60% of hotel's carbon emissions comes from energy consumption.

“If energy is going to be one of the most serious input costs for hotels in the future, the savings resulting from these initiatives can be a game changer.”

Ross Beardsell, Executive Vice President, JLL Advisory & Asset Management, Australasia

5. Switch to renewables: “A good place to start is by swapping out carbon-intensive energy sources such as oil, coal, and gas for newer, cleaner, electric options” says Hospitality Technology7. This could involve buying renewables from the grid, whether from battery or solar, wind power or hydro. Equally, where possible, it may involve producing renewable energy on site. Meliá Serengeti Lodge in Tanzania, for example, generates 45% of its energy via solar panels, while in the US, the Hyatt Regency, Greenwich, generates 75% of its energy from an on-site fuel cell3.

Fueled by necessity, powered by legislation, and increasingly driven by consumer values, the move to Net Zero is inexorable. There’s no clearer evidence than the Hotel Marcel in New Haven, Connecticut – the US’ first Net Zero hotel, run entirely on energy generated from solar technology.

As Ross Beardsell says, “Who knows, sustainability initiatives could be the difference between winning a major account and market share in what is an increasingly competitive hotel market.”

Act now to make an impact tomorrow

Energy Action has helped thousands of businesses across multiple industries make the transition to sustainability and Net Zero. (We achieved Net Zero ourselves this year.) Energy Action’s services include:

Solar auctions: Through our solar auction platform you can quickly and easily get the right solar solution, at the best possible price, and select the right purchasing method for you. Installing solar will save your business considerable sums while lowering your emissions and reducing dependency on the grid.

Net Zero transition: Energy Action has a proven five step process to help your business make the transition to Net Zero:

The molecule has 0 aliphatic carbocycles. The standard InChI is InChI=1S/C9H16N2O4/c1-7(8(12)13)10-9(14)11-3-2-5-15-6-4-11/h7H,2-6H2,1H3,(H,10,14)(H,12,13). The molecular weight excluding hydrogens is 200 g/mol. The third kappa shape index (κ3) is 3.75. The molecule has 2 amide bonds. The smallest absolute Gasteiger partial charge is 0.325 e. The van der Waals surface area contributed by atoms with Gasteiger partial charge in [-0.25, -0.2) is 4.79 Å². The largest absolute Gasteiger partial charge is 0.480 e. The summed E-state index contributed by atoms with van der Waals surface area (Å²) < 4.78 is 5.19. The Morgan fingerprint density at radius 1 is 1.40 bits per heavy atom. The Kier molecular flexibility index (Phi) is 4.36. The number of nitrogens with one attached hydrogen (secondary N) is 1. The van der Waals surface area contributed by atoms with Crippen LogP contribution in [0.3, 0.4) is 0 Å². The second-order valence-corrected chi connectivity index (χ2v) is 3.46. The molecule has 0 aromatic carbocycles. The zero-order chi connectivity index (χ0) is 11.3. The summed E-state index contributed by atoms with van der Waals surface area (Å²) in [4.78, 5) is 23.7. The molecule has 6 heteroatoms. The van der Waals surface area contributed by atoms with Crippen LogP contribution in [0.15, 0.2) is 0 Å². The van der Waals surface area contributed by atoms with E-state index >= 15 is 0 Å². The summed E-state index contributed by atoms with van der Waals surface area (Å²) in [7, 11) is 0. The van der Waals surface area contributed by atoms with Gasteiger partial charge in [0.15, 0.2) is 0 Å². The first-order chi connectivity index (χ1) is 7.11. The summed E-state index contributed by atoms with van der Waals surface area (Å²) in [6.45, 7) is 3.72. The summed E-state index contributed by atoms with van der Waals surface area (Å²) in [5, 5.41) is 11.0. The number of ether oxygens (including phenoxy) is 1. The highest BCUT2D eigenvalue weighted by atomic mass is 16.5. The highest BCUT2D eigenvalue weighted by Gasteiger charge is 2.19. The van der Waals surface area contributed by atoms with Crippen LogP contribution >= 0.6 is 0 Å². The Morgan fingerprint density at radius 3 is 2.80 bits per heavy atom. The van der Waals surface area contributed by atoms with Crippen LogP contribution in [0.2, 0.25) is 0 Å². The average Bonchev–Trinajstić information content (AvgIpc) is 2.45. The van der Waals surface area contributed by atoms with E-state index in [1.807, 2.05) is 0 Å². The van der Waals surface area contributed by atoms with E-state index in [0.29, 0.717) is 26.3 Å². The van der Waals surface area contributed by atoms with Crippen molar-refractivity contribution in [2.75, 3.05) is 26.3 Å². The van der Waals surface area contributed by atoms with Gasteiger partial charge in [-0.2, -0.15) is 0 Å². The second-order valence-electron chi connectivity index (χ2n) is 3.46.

STEP 1: Measure your usage and emissions: you can’t improve what you don’t measure.

STEP 2: Lower your costs: use the measured data to establish areas for improvement.

STEP 3: Consider your emission reduction options: match your appetite for renewables to your budget and timeline.

STEP 4: Procure at least-cost: let energy retailers, renewable energy producers and/or installers compete to win your business.

STEP 5: Manage: from contract fulfilment to certification management.

For more information on how we can help your metal foundry business reach its Net Zero goals, contact us today.

Sources:

1. Schneider Electric blog. Net zero carbon hotels: Making hotels of the future a reality today. May 3, 2021.

2. Arup Research: Transforming Existing Hotels to Net Zero Carbon.

3. Accom News: Op-Ed: Clear, honest sustainability charter imperative for every hotel in 2022. Ross Beardsell,

    December 7, 2021.

4. CoStar: Sydney Hotels Gear Up for Ambitious Net-Zero Targets. Tamara Thiessen, April 12, 2022.25 October, 2021.

5. Hospitalitynet: Hospitality industry launches new net zero methodology for hotels. December 17, 2021.

6. Hospitalitynet article 3 ways to reach net zero by 2050 in the accommodation sector. Ben Schroeter, Director of Strategic.